Bloodstained: Ritual of the Night, Koji Igarashi’s partially Kickstarted successor to the Castlevania series, hasn’t had the smoothest ride down the road to release. After making headlines in 2015 for garnering a million dollars in a single day, the forthcoming action-adventure game missed its original 2017 release window, then got delayed once again in 2018 before settling on its new, presumably final, release date of 18 June 2019. A trailer published at the end of last week announcing the release date provides a possible explanation for why Bloodstained sailed past two big release windows: The art style has been entirely overhauled. Here is where things get weird, and in order to grasp why, it helps to actually watch the trailer.
The trailer starts with some unremarkable gameplay footage of the player character, Miriam, moving through a level. This footage gets slowly greyed out as internet comments and forum posts begin to appear on-screen.
“Bad character animation, bad textures for the cristals [sic] on Miriam skin, no animation for Miriam’s hair, there’s time to solve these problems, iga” one user wrote, addressing Igarashi by his fan-preferred nickname. “Looks awful aesthetically, should have hired a competent art director. Here’s hoping the gameplay is good,” wrote another.
On and on the comments appear until they fill the screen: comments about how the work-in-progress looks “ugly,” “like a cheap mobile game,” or “like poop.”
And then we cut to live-action footage of Igarashi himself, drinking wine in a grand, gothic dining room. He tosses his glass to the side with resolve, shouting in Japanese that he will “prove them wrong!” as we cut to side-by-side footage of the game’s new, vibrant reworked art compared to the older art fans complained about.
Screenshot: PlayStation (YouTube)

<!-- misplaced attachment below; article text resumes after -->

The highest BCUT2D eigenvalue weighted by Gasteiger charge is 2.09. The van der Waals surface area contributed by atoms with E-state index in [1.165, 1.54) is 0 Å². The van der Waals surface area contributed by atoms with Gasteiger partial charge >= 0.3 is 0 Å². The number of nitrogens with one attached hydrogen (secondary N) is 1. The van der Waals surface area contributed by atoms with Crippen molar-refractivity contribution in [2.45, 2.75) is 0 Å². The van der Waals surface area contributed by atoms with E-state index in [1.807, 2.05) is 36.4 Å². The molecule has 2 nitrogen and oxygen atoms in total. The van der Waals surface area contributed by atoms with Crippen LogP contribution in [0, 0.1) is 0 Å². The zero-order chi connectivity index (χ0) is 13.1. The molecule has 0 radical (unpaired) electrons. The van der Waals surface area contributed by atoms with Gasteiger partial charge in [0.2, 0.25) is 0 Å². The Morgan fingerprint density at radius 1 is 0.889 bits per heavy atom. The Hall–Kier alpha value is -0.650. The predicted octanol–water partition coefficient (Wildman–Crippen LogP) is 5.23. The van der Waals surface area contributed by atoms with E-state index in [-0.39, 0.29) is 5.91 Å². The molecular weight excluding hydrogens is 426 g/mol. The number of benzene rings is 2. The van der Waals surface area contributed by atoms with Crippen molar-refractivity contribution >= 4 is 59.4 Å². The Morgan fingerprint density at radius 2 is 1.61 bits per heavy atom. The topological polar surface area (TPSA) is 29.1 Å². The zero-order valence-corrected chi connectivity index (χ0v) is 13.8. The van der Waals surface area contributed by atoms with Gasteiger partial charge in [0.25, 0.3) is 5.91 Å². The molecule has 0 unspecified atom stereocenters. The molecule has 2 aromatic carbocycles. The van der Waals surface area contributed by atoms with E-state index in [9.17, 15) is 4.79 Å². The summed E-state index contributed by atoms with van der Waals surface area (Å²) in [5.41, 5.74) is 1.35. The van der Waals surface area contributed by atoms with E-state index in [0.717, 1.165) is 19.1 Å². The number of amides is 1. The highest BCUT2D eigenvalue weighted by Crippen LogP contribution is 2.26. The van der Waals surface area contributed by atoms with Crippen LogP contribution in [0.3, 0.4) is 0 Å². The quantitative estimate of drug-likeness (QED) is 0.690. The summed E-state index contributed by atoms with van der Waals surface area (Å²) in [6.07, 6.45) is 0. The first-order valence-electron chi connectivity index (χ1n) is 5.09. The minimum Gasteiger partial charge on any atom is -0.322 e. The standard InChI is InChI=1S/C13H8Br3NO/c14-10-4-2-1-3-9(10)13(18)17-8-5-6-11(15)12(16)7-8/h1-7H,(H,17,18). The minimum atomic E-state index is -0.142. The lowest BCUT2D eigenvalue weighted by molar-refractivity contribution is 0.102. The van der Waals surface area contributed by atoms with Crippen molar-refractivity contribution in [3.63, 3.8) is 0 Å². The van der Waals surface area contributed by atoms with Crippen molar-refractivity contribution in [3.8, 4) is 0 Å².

On one hand, it’s a good bit. Taking criticism in stride with good humour and using it to build what genuinely seems to be a better-looking game is admirable, especially when you consider the default stance of a lot of that criticism is downright hostile. On the other hand...the situation as a whole is pretty messed up.
One of the perks of crowdfunding is the way that it allows fans to participate in a part of the process that they were previously outside of. Developer updates and backer forums allow the people who are ostensibly already sold on a game to give real-time feedback for something they’re already excited about and invested in. Who better to give helpful criticism than the folks already happily in the tank, spending money because they believe they’re helping a game they want to play get made? But there’s a downside: Sometimes fans don’t actually know what they want, or what a game needs, or what a team can pull off.
This is normal and totally fine. Most fans aren’t game designers, nor do they need to be in order to have an opinion about games. People who know very little about how games are made often have very good, fun ideas about them. The trouble comes, as it often does, when you add the internet.